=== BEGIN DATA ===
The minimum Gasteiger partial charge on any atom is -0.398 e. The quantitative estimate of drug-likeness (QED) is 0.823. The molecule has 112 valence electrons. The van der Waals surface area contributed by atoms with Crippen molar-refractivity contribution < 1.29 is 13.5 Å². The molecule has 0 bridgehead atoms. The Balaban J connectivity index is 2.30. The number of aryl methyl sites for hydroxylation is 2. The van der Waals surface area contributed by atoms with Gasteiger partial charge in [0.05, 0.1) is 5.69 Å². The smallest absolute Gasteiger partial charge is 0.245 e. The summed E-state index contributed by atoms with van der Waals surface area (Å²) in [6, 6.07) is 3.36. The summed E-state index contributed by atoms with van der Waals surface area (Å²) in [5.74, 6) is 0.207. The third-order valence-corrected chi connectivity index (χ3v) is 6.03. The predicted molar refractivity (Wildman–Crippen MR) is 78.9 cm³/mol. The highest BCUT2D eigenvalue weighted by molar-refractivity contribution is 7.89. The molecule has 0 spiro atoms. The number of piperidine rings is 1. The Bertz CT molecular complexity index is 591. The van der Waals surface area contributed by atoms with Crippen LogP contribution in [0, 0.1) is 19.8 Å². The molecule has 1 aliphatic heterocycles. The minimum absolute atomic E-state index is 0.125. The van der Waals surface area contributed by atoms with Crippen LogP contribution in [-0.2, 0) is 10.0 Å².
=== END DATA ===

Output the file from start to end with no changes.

The minimum Gasteiger partial charge on any atom is -0.398 e. The quantitative estimate of drug-likeness (QED) is 0.823. The molecule has 112 valence electrons. The van der Waals surface area contributed by atoms with Crippen molar-refractivity contribution < 1.29 is 13.5 Å². The molecule has 0 bridgehead atoms. The Balaban J connectivity index is 2.30. The number of aryl methyl sites for hydroxylation is 2. The van der Waals surface area contributed by atoms with Gasteiger partial charge in [0.05, 0.1) is 5.69 Å². The smallest absolute Gasteiger partial charge is 0.245 e. The summed E-state index contributed by atoms with van der Waals surface area (Å²) in [6, 6.07) is 3.36. The summed E-state index contributed by atoms with van der Waals surface area (Å²) in [5.74, 6) is 0.207. The third-order valence-corrected chi connectivity index (χ3v) is 6.03. The predicted molar refractivity (Wildman–Crippen MR) is 78.9 cm³/mol. The highest BCUT2D eigenvalue weighted by molar-refractivity contribution is 7.89. The molecule has 0 spiro atoms. The number of piperidine rings is 1. The Bertz CT molecular complexity index is 591. The van der Waals surface area contributed by atoms with Crippen LogP contribution in [0, 0.1) is 19.8 Å². The molecule has 1 aliphatic heterocycles. The minimum absolute atomic E-state index is 0.125. The van der Waals surface area contributed by atoms with Crippen LogP contribution in [-0.2, 0) is 10.0 Å².